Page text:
Meet Fred and Fran Foley. The pair helped to eliminate Catheter Associated Urinary Tract Infections at GVMH and now they are helping patients across the state.
Each month the Missouri Hospital Association produces a newsletter for all Missouri Hospitals titled “Trajectories”. The purpose of the newsletter is to help hospitals improve care and GVMH was recently recognized as a model organization in the fight to reduce Hospital Acquired Infections (HAI’s). Here’s an excerpt and then I will provide more info after.
“This issue of Trajectories discusses the importance of preventing health care-associated infections. In 2011, a prevalence study completed by the Centers for Disease Control and Prevention showed that on any given day about 1 in 25 hospital patients suffer from at least one health care-associated infection. Based on the 1,009,317 admissions in Missouri hospitals in 2014, an estimated 40,373 HAIs occurred during that timeframe. That’s nearly equivalent to Jefferson City’s population. Nationally, about 10 percent of HAIs lead to death.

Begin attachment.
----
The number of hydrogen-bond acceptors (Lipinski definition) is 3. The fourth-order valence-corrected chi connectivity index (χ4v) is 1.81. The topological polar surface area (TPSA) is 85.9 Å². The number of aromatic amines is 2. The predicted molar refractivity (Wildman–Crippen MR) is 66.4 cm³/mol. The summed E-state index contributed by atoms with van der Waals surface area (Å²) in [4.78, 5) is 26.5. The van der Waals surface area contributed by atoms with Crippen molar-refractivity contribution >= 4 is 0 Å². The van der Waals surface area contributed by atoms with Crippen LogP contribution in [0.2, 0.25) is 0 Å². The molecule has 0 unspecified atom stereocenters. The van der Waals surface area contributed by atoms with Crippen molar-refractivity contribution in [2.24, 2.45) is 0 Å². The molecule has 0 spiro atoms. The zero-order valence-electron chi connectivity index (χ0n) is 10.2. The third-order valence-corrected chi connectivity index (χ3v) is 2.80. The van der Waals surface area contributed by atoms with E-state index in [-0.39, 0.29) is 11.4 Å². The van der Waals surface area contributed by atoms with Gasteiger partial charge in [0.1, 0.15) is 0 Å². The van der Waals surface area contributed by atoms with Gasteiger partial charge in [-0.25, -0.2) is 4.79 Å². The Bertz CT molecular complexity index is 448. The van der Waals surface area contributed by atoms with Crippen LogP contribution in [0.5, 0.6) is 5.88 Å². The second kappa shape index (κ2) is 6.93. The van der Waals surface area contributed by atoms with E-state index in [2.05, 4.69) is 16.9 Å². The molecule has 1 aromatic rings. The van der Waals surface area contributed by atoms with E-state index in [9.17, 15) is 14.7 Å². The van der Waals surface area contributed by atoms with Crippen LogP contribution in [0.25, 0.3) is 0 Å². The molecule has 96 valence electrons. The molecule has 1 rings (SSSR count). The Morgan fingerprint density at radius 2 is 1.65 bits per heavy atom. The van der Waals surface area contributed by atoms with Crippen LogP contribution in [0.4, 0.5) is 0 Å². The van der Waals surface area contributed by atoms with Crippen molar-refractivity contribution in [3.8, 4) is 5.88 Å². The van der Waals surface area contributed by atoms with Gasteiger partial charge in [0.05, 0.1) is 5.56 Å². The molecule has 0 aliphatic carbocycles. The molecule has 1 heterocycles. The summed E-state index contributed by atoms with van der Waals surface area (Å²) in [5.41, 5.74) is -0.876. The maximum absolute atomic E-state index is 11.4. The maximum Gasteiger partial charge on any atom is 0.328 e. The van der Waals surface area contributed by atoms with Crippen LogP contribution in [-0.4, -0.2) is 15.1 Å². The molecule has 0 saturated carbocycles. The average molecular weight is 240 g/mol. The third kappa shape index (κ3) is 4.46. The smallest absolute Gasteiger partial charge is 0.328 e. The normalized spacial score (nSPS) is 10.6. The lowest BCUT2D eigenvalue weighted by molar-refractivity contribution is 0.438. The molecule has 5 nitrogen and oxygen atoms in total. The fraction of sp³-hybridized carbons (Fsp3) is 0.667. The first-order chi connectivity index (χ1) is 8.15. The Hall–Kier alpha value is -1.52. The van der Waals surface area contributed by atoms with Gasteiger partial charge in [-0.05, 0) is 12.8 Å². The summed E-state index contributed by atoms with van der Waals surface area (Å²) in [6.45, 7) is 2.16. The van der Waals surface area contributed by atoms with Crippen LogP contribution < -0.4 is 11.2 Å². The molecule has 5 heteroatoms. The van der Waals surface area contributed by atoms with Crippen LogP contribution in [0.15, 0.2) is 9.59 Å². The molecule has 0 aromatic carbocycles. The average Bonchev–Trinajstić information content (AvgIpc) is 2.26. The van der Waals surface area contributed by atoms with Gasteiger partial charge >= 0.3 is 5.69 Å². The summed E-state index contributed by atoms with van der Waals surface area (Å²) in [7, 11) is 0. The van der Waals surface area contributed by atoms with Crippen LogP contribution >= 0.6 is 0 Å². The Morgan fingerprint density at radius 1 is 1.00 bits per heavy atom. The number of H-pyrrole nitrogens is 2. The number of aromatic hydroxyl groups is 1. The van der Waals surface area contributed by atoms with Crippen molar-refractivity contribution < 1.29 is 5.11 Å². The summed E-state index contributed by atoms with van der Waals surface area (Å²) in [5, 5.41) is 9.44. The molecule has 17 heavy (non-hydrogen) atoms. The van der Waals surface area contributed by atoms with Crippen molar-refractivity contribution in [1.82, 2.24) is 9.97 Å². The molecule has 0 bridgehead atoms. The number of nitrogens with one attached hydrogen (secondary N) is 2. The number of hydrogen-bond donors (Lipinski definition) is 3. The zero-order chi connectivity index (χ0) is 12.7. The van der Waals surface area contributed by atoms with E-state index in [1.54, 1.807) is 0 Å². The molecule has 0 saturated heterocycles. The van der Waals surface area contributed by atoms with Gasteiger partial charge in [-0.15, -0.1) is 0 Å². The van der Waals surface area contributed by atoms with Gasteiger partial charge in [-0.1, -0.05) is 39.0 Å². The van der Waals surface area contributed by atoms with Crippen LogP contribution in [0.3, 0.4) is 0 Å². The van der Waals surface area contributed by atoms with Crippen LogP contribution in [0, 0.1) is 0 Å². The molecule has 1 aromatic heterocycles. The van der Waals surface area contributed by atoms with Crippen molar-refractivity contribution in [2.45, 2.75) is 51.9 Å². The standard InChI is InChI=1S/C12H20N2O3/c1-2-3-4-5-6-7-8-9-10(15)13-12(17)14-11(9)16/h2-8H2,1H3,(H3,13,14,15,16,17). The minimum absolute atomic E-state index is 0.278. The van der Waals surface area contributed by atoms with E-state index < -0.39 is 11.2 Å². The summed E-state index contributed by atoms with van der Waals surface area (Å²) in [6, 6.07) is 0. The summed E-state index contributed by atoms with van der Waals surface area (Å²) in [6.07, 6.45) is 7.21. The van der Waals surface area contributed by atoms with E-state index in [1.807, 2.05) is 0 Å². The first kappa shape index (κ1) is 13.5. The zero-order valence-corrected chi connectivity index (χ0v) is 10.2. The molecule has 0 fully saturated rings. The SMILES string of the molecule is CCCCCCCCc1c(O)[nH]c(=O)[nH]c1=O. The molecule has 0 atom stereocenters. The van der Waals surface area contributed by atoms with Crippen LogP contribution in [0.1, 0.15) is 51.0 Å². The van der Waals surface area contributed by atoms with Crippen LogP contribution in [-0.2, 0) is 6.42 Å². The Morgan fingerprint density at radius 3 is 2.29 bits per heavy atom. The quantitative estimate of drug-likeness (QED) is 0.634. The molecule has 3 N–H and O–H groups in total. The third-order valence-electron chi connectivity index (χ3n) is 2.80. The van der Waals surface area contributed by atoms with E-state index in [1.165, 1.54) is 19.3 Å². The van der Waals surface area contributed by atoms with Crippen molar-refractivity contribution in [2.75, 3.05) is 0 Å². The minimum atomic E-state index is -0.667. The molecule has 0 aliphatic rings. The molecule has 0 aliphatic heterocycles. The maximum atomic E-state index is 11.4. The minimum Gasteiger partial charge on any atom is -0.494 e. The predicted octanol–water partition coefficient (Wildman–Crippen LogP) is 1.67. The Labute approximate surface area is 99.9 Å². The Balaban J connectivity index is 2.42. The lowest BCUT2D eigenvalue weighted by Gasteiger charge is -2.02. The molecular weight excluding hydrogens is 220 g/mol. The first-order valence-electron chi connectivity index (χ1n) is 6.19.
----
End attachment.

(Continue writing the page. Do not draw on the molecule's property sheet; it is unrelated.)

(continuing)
In keeping with the national trend, 4,037 people died in Missouri hospitals because of an HAI in 2014. Hospitals currently use many types of invasive procedures and devices to treat patients. Infections can be associated with these devices, such as catheters or ventilators. Fifteen years ago, doctors saw central-line infections as a horrible but unavoidable side effect of modern medicine. Inserting a foreign object into a patient’s body came with the risk of pathogens entering, also, or so it was thought.
Today, in an effort to improve the safety and quality of care provided under the pay-for-performance model, hospitals that perform in the lowest quartile with respect to rates of hospital-acquired conditions (including avoidable infections) will lose a portion of their base Medicare payment. This is based on the HAC Reduction Program, which aligns with the idea that a hospital-acquired condition is a never-event.”
If you want to read the full issue just click.
GVMH was one of two organizations identified as a role model for other hospitals. GVMH has been CAUTI free since 2011 and that hasn’t been by luck. A multidisciplinary team developed processes and policies to prevent CAUTI’s. The process is monitored daily and results of staff efforts are transparent and posted for patients and staff to see.
At the close of a meeting of our Leadership Team a couple of weeks ago I left the group with this question “Someone’s got to be the best, why not us”? When it comes to reducing HAI’s GVMH is proving to be the best especially where CAUTI’s are concerned.